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Linus Chews Up Kernel Maintainer For Introducing Userspace Bug

ElrondHubbard Re:Arsehole (1051 comments)

"Behold, happy is the man whom God correcteth: therefore despise not thou the chastening of the Almighty." Job 5:17

about a year and a half ago

Ask Slashdot: Mathematical Fiction?

ElrondHubbard Suggestions (278 comments)

The story "Division by Zero" by Ted Chiang. Can be found in the collection Stories of Your Life and Others (they're all great stories, actually).

The story "Luminous" by Greg Egan, from the collection of the same title. What happens when mathematicians discover that: (a) there is a flaw in the structure of mathematical truth; and (b) that mathematical truth can be altered by performing calculations around the flaw.

Someone has already collected a bunch of mathematical fiction here.

about 2 years ago

Conservatives' Trust In Science Has Fallen Dramatically Since Mid-1970s

ElrondHubbard Low openness to experience (1128 comments)

The difference between establishment, Eisenhower-style conservatism and today's variety, dominated by the South, is that conservatives of the Southern stripe tend to score much lower on openness to experience. This way of thinking tends to feel that it already knows what it needs to know, and that anyone who comes along proclaiming that, say, we need to put a price on carbon actually has some other agenda, like taking away your freedom because of how eeevil and librul they are. Since the fundamental tenet of science is empiricism (i.e. being committed to accepting what experience is telling you about reality, no matter how unintuitive), it's small wonder that science comes to be viewed with suspicion.

more than 2 years ago

Canada First Nation To Pull Out of Kyoto Accord

ElrondHubbard Re:Good, hair shirts won't save us (561 comments)

tl;dr version - emissions will go down when it's cheaper to produce green energy than to burn coal, and not one moment before.

Two words: Carbon tax. Oh, did I say the dreaded "T" word? Please beat me senseless now, Mr. Norquist.

more than 2 years ago

The Myth of Renewable Energy

ElrondHubbard Re:Renewable or infinite? (835 comments)

As I see it, the downside in moving to renewable energy (as we inevitably must and will do) is less to the environment and more to people's expectations. Our expectations about technology and the kind of society we can have were formed in a historically brief period of energy abundance, in the form of hundreds of millions of years of stored sunlight that comes down to us as an enormous, but finite, pool of highly energy-dense fossil fuel. In effect, we've been living off (in fact, spending profligately) our inheritance. When we switch to renewable sources, we will have to go back to living on an energy *income* instead. Cornucopians, or anyone who expects technology to make up the difference, are not reckoning with the fact that most of the benefits of technology are actually the benefits of energy. Technology is simply how we put the energy to use to achieve results that we like. There will be no technological singularity in a low-energy environment. A more realistic view of our future comes from the permaculture movement, who are a lot closer to dealing with reality in this respect. Get ready for less energy, lowered expectations, economic contraction, and a return to self-reliance for most.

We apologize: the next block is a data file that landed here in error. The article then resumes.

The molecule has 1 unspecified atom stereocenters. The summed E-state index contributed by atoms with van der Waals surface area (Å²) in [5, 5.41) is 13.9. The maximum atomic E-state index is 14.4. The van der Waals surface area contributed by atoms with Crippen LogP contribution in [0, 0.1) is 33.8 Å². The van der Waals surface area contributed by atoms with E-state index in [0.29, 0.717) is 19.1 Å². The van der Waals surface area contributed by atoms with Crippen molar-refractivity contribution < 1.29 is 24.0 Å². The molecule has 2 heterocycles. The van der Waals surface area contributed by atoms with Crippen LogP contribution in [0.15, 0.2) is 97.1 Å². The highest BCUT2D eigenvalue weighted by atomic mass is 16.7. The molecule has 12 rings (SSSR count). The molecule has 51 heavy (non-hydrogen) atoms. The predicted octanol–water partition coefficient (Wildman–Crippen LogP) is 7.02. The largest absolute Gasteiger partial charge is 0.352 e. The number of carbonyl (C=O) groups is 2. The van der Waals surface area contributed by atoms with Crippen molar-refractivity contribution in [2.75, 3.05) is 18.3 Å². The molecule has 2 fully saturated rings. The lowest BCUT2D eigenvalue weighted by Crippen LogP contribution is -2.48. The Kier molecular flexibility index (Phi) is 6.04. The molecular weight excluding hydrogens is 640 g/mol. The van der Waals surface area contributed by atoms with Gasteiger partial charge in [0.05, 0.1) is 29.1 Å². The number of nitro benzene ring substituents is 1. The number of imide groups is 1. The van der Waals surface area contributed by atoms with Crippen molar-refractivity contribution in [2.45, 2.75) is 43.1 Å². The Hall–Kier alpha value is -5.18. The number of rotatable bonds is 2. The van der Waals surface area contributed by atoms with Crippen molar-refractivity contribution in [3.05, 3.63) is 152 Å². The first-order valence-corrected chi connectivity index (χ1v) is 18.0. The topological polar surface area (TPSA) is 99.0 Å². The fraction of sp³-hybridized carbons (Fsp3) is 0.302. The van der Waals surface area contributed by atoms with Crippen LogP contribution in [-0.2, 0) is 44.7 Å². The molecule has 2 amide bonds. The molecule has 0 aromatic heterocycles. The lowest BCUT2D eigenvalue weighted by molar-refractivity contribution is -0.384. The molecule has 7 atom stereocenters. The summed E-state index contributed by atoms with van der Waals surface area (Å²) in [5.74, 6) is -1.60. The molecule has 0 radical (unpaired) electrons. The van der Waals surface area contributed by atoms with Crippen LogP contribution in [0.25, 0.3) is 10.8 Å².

more than 2 years ago

The Myth of Renewable Energy

ElrondHubbard Re:Renewable or infinite? (835 comments)

On the contrary, I would argue that the problem with nuclear power is that, as is becoming increasingly clear, people's fears about it are *justified*. The current installed base of nuclear tech represents an enormous and unsolved long-term problem to produce what are, on a historical scale, very short-lived benefits. We should not be creating any additional problems for our posterity to deal with.

more than 2 years ago

Dutch Psychologist Faked Data In At Least 30 Scientific Papers

ElrondHubbard Re:Published in Science (254 comments)

Thank God I never cited him. Whew! Close call.

more than 2 years ago

Climate Change Driving War?

ElrondHubbard Climate Wars (178 comments)

Gwynne Dyer has written a book that is an excellent starting point for this issue: Climate Wars. He is a journalist and military historian who spent a year or two interviewing military planners who see exactly this issue on the horizon. Check out his website for a three-part radio series based on the book, for those who might not want to invest the time to read the entire book.

more than 2 years ago

Critic Pans Apple's New Campus As a Retrograde Cocoon

ElrondHubbard Re:Obsessive Analysis (332 comments)

Downtown cores suck. It's called a concrete jungle for a reason.

Downtown cores suck because they're designed that way, by people who hate them because they've never experienced anything better. Older, highly dense city cores in Europe, on the other hand, don't suck -- because thought was put into their design. Read James Howard Kunstler to find out more.

about 3 years ago

Mideast Turmoil and the Push For Clean Energy

ElrondHubbard Lack of capital (314 comments)